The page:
Credit hours:

Course Summary

For a young person in foster care, having permanence means stability and reliable, supportive lifelong connections. All youth in foster care need it. Understanding permanency and the Permanency Pact described in this course can give you confidence as you guide youth in your care towards building and strengthening relationships with supportive people in their life.

In this course, you can expect to learn:

  • The importance of permanency for youth in care

  • How young people in foster care think about permanency

  • The different types of permanent relationships and their roles in the lives of youth in care

  • The difference between positive and negative supports

  • Several ways a transitioning youth could benefit from the support of an adult

  • How to brainstorm a list of prospective Permanency Pact adults

  • How to access and create a Permanency Pact

  • The importance of understanding that permanency comes with responsibility from all people involved – including youth

Step 1

Watch the video "What Does Permanency Mean?" developed by Nebraska Children and Families Foundation to better understand what permanency means to foster youth.

Step 2

Meet the Lived Experience Leaders involved in the ACF’s All-In Youth Engagement Team, and learn from their expertise about what they would like to see for permanency in the foster care system.  Then review the All-In Youth Engagement Team’s  Recommendations for Improving Permanency and Well-Being.

Step 3

Review the FosterClub Permanency Pact. The Pact is designed to help foster youth identify supportive adult connections which will continue to provide positive supports through and beyond the transition from care. As a foster parent, you can introduce a young person to this tool and help them identify those continuing supports in an effort to build a strong support network.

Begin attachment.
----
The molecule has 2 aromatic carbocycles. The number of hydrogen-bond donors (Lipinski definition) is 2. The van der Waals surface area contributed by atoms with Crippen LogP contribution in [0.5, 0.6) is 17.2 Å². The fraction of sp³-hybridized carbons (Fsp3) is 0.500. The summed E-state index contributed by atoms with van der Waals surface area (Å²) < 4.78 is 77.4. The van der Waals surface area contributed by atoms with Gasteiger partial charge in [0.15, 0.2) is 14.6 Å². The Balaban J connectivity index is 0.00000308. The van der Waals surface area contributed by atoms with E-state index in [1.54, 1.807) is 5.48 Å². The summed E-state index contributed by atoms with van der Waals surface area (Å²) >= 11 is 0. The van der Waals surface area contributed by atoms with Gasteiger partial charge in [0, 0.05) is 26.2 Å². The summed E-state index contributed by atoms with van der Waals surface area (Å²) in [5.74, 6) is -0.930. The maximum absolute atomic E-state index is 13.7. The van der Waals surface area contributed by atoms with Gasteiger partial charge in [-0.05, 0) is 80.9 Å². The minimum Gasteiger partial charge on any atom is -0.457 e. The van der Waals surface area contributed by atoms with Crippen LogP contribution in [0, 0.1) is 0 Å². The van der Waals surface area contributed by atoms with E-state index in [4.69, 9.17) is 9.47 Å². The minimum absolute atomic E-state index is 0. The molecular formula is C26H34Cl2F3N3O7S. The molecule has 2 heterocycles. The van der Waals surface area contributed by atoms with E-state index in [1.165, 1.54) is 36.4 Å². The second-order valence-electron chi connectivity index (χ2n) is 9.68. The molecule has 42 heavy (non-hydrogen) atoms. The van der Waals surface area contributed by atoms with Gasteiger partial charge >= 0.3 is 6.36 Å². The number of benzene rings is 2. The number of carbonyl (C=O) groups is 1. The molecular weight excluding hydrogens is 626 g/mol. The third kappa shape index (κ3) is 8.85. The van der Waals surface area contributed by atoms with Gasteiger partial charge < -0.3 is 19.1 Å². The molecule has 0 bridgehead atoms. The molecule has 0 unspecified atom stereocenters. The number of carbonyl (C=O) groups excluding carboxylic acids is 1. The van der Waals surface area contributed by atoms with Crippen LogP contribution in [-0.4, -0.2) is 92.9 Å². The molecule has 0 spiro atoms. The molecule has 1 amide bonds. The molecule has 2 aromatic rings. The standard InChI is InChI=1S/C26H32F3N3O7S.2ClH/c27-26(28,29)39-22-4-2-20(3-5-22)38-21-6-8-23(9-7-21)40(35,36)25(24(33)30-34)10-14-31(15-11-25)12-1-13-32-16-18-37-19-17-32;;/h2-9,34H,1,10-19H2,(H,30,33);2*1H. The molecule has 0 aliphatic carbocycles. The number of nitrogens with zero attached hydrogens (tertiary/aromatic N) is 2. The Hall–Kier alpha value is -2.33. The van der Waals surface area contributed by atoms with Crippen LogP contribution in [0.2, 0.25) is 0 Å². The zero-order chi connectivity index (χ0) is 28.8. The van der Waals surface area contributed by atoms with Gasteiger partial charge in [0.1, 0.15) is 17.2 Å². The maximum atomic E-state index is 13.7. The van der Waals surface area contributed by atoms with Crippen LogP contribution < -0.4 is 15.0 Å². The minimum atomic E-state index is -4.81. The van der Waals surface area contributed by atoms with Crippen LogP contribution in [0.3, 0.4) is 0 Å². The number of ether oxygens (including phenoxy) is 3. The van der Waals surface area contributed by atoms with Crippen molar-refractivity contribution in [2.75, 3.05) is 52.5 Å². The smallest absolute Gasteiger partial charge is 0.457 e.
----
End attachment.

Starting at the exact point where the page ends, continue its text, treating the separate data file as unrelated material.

Step 4

Watch and read how the Juvenile Law Center in Pennsylvania and its "Youth Fostering Change" program developed a "youth-perspective" toolkit for child welfare professionals that helps youth in care achieve permanency. 

Step 5

Review the following post written about the Permanency Pact by Independent Living Outreach Specialist at Children’s Aid Society Ebone Watkins.

Step 6

Review the article "Legal and Relational Permanence in Older Foster Care Youths" from Social Work Today.

Step 7

Join the discussion in the comments below to answer the following question:

How would you explain permanence to your foster youth?

Step 8

Finished the module? If you are logged in as a subscribed user, take the quiz to earn your Continuing Education Credit hours and certificate!

Subscribe now!

Just $24.95 for 1 year subscription per parent (unlimited access to courses for one year).

Subscribe Now

Log in to your account

Already subscribed? Log in to your FosterClub account now to take a course!

Log in

Course Discussion

cmoore719's picture

cmoore719 said:

I would describe permanence as not just a family forever, but an unconditional support system to count on even when you are no longer living in their home.
macklen's picture

macklen said:

When you have Someone/ Family in life forever..
Sarahml's picture

Sarahml said:

Is the feeling that someone always has your back and you can count on them during a tough time. That someone cares for you no matter what!
lucksc's picture

lucksc said:

Permanence is knowing that you belong to a family. That you're wanted by and always welcomed by that family. It's celebrating the joys and successes of life as well as leaning on them through trials and tribulations. It's basically an understanding that we're in this together....always.
LCarcuffe's picture

LCarcuffe said:

Being accepted for yourself, feeling safe, secure, loved and wanted. A feeling of belonging.
Lisakyle17's picture

Lisakyle17 said:

it means never ending love, a forever home and a forever family
rrobinette58's picture

rrobinette58 said:

Providing the foster stability and a sense of belonging
joerobinette's picture

joerobinette said:

It means you are settled and have a safe place to stay.
vanyel1977's picture

vanyel1977 said:

With our young son it means having a place where he is loved and where he can call home. Having "his room" ready for him no matter what is important to him. Above all permanency is about feeling loved, no matter what happens in life by someone who truly and authentically cares about the child/youth.
eehart's picture

eehart said:

It means providing to a foster child what we all want on certain levels - stability, encouragement, support, love, mentoring, relationships.